Since Oct. 7, Jews in Israel and the United States have developed an array of symbolic, public and ritual responses to the tragedy in Israel. They include empty “Shabbat table” displays representing the captives, empty chairs in synagogues and at the seder table, pieces of masking tape with the number of days since the hostages were taken and “kidnapped” posters featuring images of the hostages. “Hostages Square” in Tel Aviv has become a pilgrimage site for Israelis as well as American Jews visiting the country.

Coming soon after Oct. 7, said Rabbi Vanessa Ochs, emeritus professor of religious studies at the University of Virginia, these responses “were about solidarity with Israel, and they were saying, ‘My heart aches.’”

As the war ground on, and Israel faced more criticism both at home and abroad, symbols like the dog tags took on new meanings. “They had a quality of ‘I am with Israel no matter what. I will not criticize Israel,’” said Ochs, who is a scholar of new rituals and Jewish material culture. “And for people who are critical of Israel it became a symbol of abdicating your role and responsibility for thinking about the consequences of what Israel is doing right now militarily.”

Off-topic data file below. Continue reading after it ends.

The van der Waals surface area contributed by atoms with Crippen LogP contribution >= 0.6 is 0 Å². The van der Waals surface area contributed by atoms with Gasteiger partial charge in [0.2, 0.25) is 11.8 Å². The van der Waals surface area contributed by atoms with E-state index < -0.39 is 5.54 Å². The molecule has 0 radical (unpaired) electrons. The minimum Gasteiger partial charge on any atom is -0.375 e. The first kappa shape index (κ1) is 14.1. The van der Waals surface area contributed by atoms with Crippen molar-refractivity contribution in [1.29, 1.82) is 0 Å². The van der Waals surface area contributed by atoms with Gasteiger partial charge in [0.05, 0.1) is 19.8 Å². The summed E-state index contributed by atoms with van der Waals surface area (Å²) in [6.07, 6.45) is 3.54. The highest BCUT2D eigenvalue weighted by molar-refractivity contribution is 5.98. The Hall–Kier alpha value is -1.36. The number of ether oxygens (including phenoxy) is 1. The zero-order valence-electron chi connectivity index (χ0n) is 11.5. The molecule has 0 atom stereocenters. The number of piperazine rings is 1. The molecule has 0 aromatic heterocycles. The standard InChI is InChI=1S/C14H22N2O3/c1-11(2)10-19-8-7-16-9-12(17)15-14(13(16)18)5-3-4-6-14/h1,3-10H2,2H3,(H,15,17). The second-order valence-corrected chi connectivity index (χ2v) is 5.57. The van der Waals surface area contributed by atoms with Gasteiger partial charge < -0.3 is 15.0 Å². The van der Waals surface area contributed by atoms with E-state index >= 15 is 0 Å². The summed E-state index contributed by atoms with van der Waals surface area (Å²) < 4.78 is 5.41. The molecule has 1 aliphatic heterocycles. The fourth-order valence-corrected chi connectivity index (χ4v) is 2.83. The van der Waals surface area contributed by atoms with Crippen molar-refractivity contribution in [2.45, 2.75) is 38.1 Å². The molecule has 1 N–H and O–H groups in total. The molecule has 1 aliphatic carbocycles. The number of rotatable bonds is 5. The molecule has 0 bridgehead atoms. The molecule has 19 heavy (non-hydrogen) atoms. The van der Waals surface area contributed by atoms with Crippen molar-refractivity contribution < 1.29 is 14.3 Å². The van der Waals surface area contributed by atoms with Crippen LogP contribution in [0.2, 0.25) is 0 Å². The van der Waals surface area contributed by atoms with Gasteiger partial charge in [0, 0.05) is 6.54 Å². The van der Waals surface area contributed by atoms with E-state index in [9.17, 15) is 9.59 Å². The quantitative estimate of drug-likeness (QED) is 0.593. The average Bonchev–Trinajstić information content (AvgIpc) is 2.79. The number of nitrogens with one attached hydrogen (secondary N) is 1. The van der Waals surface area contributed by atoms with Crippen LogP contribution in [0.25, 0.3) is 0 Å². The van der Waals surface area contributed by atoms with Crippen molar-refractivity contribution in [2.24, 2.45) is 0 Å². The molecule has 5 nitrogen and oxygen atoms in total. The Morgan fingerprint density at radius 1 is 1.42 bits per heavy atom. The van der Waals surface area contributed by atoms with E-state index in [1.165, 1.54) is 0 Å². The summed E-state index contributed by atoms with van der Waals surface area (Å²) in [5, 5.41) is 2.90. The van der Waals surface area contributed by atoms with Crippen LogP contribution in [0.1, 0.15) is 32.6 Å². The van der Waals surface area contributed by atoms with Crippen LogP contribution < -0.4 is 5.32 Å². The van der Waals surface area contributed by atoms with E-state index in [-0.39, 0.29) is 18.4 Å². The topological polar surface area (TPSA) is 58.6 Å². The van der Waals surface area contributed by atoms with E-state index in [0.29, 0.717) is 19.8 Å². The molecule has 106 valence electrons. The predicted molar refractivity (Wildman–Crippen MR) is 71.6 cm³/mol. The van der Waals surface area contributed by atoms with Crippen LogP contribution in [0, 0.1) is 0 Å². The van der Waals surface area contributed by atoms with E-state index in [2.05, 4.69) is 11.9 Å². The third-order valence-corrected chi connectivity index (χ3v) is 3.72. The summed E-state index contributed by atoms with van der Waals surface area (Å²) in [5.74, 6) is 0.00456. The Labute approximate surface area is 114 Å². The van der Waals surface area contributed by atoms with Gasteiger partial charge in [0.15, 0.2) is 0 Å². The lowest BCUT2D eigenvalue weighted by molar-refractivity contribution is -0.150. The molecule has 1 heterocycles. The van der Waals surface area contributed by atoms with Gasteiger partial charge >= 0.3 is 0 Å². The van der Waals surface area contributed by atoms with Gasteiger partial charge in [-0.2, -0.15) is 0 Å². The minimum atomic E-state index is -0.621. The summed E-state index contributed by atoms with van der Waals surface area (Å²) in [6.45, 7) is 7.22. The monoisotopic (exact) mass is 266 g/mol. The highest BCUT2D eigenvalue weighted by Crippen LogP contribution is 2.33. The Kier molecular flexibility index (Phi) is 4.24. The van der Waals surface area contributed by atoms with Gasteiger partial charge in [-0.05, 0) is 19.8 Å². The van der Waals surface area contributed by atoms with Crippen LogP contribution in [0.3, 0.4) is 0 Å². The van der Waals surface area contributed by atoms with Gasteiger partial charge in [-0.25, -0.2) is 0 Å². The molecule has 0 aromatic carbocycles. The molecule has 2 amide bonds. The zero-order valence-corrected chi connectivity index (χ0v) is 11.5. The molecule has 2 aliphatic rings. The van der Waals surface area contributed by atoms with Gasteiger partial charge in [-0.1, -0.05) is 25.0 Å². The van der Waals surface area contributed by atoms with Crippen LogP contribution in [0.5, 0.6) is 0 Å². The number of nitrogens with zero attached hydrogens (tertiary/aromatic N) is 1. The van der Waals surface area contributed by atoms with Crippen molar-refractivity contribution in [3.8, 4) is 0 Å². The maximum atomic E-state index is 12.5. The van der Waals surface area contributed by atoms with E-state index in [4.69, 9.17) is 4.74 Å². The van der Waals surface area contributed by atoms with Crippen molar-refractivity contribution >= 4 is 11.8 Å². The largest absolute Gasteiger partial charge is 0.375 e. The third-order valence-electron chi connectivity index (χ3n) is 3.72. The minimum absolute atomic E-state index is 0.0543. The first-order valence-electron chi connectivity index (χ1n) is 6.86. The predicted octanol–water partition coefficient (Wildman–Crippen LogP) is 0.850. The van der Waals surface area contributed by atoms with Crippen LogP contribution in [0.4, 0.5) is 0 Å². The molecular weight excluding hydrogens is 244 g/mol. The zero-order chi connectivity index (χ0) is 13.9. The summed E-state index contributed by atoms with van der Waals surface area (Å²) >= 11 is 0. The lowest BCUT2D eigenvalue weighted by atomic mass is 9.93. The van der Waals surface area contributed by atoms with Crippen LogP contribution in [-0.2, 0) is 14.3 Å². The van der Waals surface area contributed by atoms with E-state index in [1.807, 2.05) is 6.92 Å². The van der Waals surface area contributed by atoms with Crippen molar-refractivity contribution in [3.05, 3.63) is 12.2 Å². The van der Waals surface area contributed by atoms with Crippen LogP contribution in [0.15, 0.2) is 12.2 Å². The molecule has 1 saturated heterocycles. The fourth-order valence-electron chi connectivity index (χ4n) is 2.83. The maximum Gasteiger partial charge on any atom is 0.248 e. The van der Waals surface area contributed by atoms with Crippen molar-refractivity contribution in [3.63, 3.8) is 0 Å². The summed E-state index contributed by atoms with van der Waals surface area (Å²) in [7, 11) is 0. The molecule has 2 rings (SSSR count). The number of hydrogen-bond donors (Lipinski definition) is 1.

Ochs said she was given a dog tag by a neighbor, “and I was delighted to have it because my heart was breaking. But I never wore it, because I wasn’t sure what meanings it would have in the different contexts in which I found myself.” 

Dog tags in support of Hamas hostages at a rally near the U.N., Jan. 12, 2024. (Luke Tress)

Dog tags symbolizing support for Israeli hostages held by Hamas are displayed at a rally near the United Nations, Jan. 12, 2024. (Luke Tress)

Amanda Berman, executive director of the “unapologetically Zionist” Zioness Movement, understands that to many Israeli activists, freeing the hostages means supporting a ceasefire. But by wearing a dog tag (next to a chai and other Jewish symbols), she’s expressing a different view of what it means to be “political.”